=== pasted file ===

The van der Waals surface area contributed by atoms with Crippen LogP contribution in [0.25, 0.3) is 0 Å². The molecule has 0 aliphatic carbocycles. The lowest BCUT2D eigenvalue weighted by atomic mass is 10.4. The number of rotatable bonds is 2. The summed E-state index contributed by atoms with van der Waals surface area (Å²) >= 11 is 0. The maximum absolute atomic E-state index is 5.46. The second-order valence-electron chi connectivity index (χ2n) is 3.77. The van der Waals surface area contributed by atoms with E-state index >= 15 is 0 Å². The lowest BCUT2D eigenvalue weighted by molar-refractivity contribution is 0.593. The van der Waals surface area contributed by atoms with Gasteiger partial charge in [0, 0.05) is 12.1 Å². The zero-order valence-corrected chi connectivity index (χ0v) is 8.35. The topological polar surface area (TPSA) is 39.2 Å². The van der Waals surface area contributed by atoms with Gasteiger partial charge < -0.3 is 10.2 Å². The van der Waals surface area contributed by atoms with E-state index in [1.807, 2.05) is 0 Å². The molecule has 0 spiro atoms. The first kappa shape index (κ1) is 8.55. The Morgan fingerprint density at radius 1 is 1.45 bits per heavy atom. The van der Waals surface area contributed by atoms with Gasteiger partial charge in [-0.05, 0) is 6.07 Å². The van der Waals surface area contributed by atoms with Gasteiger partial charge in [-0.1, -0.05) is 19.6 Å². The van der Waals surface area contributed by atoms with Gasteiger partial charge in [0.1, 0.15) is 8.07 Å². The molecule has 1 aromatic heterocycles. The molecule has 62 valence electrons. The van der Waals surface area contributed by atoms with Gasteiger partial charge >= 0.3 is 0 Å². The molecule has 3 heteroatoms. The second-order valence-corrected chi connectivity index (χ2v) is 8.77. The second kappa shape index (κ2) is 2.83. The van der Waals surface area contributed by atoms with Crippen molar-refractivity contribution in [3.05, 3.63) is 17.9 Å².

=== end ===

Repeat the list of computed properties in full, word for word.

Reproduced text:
The van der Waals surface area contributed by atoms with Crippen LogP contribution in [0.25, 0.3) is 0 Å². The molecule has 0 aliphatic carbocycles. The lowest BCUT2D eigenvalue weighted by atomic mass is 10.4. The number of rotatable bonds is 2. The summed E-state index contributed by atoms with van der Waals surface area (Å²) >= 11 is 0. The maximum absolute atomic E-state index is 5.46. The second-order valence-electron chi connectivity index (χ2n) is 3.77. The van der Waals surface area contributed by atoms with E-state index >= 15 is 0 Å². The lowest BCUT2D eigenvalue weighted by molar-refractivity contribution is 0.593. The van der Waals surface area contributed by atoms with Gasteiger partial charge in [0, 0.05) is 12.1 Å². The zero-order valence-corrected chi connectivity index (χ0v) is 8.35. The topological polar surface area (TPSA) is 39.2 Å². The van der Waals surface area contributed by atoms with Gasteiger partial charge < -0.3 is 10.2 Å². The van der Waals surface area contributed by atoms with E-state index in [1.807, 2.05) is 0 Å². The molecule has 0 spiro atoms. The first kappa shape index (κ1) is 8.55. The Morgan fingerprint density at radius 1 is 1.45 bits per heavy atom. The van der Waals surface area contributed by atoms with Gasteiger partial charge in [-0.05, 0) is 6.07 Å². The van der Waals surface area contributed by atoms with Gasteiger partial charge in [-0.1, -0.05) is 19.6 Å². The van der Waals surface area contributed by atoms with Gasteiger partial charge in [0.1, 0.15) is 8.07 Å². The molecule has 1 aromatic heterocycles. The molecule has 62 valence electrons. The van der Waals surface area contributed by atoms with Gasteiger partial charge >= 0.3 is 0 Å². The molecule has 3 heteroatoms. The second-order valence-corrected chi connectivity index (χ2v) is 8.77. The second kappa shape index (κ2) is 2.83. The van der Waals surface area contributed by atoms with Crippen molar-refractivity contribution in [3.05, 3.63) is 17.9 Å².